5 center of the lens are about 24 cm above the bottom of the bench track. Witne eye closed slide the lens carriage to focus while looking with the other eye through the magnifier so that the image appears sharp and superposed on the second ruler which is viewed with the same eye looking over the tof the lens. Record the left and right positions (x l and x r ) on the second ruler of a.5 cm portion of the first ruler. (The object size h =.5 cm). Calculate the magnification and compare this result with the value calculated from equation (6). Microscope Mount the small achromatic lens (eyepiece) in a lens holder and place it in a carriage at the 0 cm mark. Mount the 6 cm focal length lens (lens with the green dots, objective lens) in a lens holder and place it in a carriage at the 40 cm mark. Mount a transparent ruler horizontally at right angles to the optical bench and position it near the focal lengtf the objective at about the 46.5 cm mark on the optical bench. A 2 mm section of this ruler will be the object viewed through the microscope. Tape a second transparent ruler on a glass plate with the tof the ruler flush with the tof the plate. Secure the glass plate in the second holder. This ruler will be used to measure the size of the image. Position the second ruler parallel to the first and at the 25 cm mark on the optical bench. Adjust the heights so that the tof the object ruler and the centers of the lenses are about 24 cm above the bottom of the bench track and the tof the second ruler (on the glass plate) is 28 cm above the bottom of the bench track. Witne eye closed view the object ruler through the microscope while also viewing the gauging ruler. The eye should be about 10 cm in front of the eyepiece. Record the positions on the gauging ruler of the rulings marking a 2 mm section of the object ruler. Calculate the magnification. Calculate M o and M e from equation (9) and compare their product with the observed magnification of the microscope. Refracting Telescope Mount the 60 cm focal length achromatic lens (objective) on the optical bench at a position of about 73 cm. Mount the 13 cm focal length achromatic lens (eye piece) on the optical bench at the 0 cm position (with a separation of f o + f e ). Place a meter stick vertically on a wall at a distance of about 6 m. Consider the object to be a 10 cm segment on the meter stick. Witne eye view the meter stick directly and with the other eye view it through the telescope. Your eye should be about 15 cm from the eyepiece. Your lab partner should stand beside the meter stick and hold a pencil horizontally with the lead just above the meter stick fiducial marks. By moving the pencil up and down align the image seen by the top mark of the 10 cm interval viewed through the telescope. Record the position as x t. Repeat this process for the bottom mark of the 10 cm object interval and record the pencil position as x b. Calculate the magnification and compare with the predicted value given in equation (13). Newtonian Reflecting Telescope Mount the converging mirror in a carriage and position it at the 0 cm mark on the optical bench. Place the diagonal mirror and eyepiece holder rod in a carriage on the bench and position it at about the 67 cm mark. Experiment 5 Page 23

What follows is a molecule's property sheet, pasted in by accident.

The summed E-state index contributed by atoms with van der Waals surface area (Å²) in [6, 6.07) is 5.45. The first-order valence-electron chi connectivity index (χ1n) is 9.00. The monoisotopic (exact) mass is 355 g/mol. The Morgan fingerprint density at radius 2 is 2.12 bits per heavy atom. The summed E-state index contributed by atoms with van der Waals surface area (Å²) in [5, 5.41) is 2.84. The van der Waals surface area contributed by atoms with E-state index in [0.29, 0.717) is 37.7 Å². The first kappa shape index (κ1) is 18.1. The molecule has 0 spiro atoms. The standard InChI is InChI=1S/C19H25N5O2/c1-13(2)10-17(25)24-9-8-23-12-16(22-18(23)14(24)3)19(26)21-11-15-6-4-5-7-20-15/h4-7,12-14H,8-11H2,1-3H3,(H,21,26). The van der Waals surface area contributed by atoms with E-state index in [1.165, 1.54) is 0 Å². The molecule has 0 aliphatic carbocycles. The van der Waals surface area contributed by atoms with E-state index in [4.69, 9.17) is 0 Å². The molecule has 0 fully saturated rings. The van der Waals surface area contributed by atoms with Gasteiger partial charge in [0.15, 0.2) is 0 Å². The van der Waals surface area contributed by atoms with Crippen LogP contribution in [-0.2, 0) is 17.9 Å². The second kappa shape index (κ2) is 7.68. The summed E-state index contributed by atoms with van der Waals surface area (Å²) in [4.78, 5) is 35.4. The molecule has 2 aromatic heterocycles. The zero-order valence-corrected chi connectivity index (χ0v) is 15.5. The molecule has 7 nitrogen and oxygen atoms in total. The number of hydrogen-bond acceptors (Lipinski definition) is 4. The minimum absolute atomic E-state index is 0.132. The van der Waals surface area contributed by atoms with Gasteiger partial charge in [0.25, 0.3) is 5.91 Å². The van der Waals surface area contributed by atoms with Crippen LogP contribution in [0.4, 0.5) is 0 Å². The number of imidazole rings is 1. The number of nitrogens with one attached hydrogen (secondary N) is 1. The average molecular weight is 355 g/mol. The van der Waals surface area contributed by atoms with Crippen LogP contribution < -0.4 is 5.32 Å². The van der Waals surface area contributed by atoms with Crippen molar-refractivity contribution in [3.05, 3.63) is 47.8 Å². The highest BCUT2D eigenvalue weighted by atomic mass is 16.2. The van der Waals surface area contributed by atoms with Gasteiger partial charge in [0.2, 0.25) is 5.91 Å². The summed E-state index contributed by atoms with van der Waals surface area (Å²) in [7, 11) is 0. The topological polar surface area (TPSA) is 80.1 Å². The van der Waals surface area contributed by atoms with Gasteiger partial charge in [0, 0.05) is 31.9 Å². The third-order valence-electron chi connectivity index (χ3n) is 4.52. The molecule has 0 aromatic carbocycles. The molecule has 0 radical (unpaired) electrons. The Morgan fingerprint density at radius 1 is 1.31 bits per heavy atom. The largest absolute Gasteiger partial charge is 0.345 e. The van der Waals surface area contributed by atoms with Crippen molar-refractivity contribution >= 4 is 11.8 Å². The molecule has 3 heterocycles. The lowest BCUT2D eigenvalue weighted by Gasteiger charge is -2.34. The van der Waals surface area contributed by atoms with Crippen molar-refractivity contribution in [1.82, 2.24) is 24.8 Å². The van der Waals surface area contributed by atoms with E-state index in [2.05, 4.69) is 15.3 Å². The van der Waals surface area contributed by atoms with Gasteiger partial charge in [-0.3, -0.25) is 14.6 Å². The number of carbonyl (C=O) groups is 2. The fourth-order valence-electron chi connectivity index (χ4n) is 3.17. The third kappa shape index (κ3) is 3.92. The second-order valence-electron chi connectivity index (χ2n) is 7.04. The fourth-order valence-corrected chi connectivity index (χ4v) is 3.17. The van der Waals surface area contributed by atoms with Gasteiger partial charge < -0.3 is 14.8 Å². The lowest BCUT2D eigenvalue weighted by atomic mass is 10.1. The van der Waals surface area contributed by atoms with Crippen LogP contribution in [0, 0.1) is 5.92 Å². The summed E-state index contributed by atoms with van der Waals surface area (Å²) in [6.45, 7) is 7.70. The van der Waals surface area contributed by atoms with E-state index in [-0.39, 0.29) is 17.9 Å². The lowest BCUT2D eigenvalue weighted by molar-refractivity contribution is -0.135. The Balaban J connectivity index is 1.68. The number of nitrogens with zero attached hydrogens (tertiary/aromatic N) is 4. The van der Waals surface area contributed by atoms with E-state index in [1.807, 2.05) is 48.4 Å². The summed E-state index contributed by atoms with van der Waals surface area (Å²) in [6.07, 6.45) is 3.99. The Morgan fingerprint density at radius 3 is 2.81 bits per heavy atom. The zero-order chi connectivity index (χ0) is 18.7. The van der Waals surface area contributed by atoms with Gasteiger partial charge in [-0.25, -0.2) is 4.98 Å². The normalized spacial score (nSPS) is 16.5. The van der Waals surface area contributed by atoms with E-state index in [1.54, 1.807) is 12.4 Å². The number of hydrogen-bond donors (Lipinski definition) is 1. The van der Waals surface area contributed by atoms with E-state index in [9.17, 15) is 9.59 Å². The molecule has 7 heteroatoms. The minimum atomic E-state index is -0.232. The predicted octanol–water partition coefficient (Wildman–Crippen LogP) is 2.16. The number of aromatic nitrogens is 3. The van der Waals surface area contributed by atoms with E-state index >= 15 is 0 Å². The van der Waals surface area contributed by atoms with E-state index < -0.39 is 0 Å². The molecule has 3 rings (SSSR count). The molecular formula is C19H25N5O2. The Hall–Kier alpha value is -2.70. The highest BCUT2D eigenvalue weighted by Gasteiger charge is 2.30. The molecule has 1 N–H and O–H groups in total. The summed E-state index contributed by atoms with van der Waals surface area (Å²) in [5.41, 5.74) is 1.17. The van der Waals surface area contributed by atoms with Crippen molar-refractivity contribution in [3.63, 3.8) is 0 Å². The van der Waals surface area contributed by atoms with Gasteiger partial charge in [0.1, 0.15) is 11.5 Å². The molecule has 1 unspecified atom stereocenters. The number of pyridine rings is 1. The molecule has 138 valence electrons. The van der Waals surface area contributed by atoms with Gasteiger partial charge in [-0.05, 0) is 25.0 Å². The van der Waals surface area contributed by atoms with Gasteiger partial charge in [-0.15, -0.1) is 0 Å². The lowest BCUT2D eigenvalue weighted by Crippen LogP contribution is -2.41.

6 The mirror should be perpendicular to the bench and the diagonal should be at 45E to the bench. Place the 6 cm focal length lens in a lens holder and mount it in the eyepiece holder rod. The holder rod should be perpendicular to the bench. The centers of the converging and diagonal mirrors should be about 24 cm above the bottom of the track. With the lights out and the converging mirror pointed toward an illuminated light bulb hold an image screen in front of the converging mirror near the diagonal mirror. Rotate the converging mirror slightly and adjust its height so that the circle of light from the bulb is centered on the diagonal mirror. Then hold the image screen in front of the eyepiece toward the diagonal mirror and rotate the diagonal mirror and/or the lens holding rod slightly until the circle of light from the bulb is centered on the eyepiece. It may be necessary to raise or lower the eyepiece. With your eye about 5 cm from the eyepiece look into it and an image of the bulb should be visible. Move the diagonal carriage slightly until the bulb is sharply focused. Place a meter stick on the wall at a distance of about 10 x f o as in part 4 and observe a 10 cm section as an object. To measure the image angle lay a ruler on the table perpendicular to the optical bench with the 0 cm end directly under the eyepiece. Hold a second meter stick (image gauge) vertically at the 50 cm point of the meter stick on the table. View the image gauge meter stick directly witne eye and view through the telescope with the other eye the object meter stick on the wall. Record as x t the position on the gauge meter stick that is aligned with the image of the top mark of the 10 cm interval viewed through the telescope. Record the position as x t. Repeat this process for the bottom mark of the 10 cm object interval and record the position on the gauge ruler as x b. The difference #x t - x b # will also be about 10 cm. To measure the object angle use the 10 m tape to measure the distance D from the converging objective mirror to the object meter stick on the wall. Compute the object and image angles and the angular magnification. Compare this result with the predicted value given in equation (13). Experiment 5 Page 24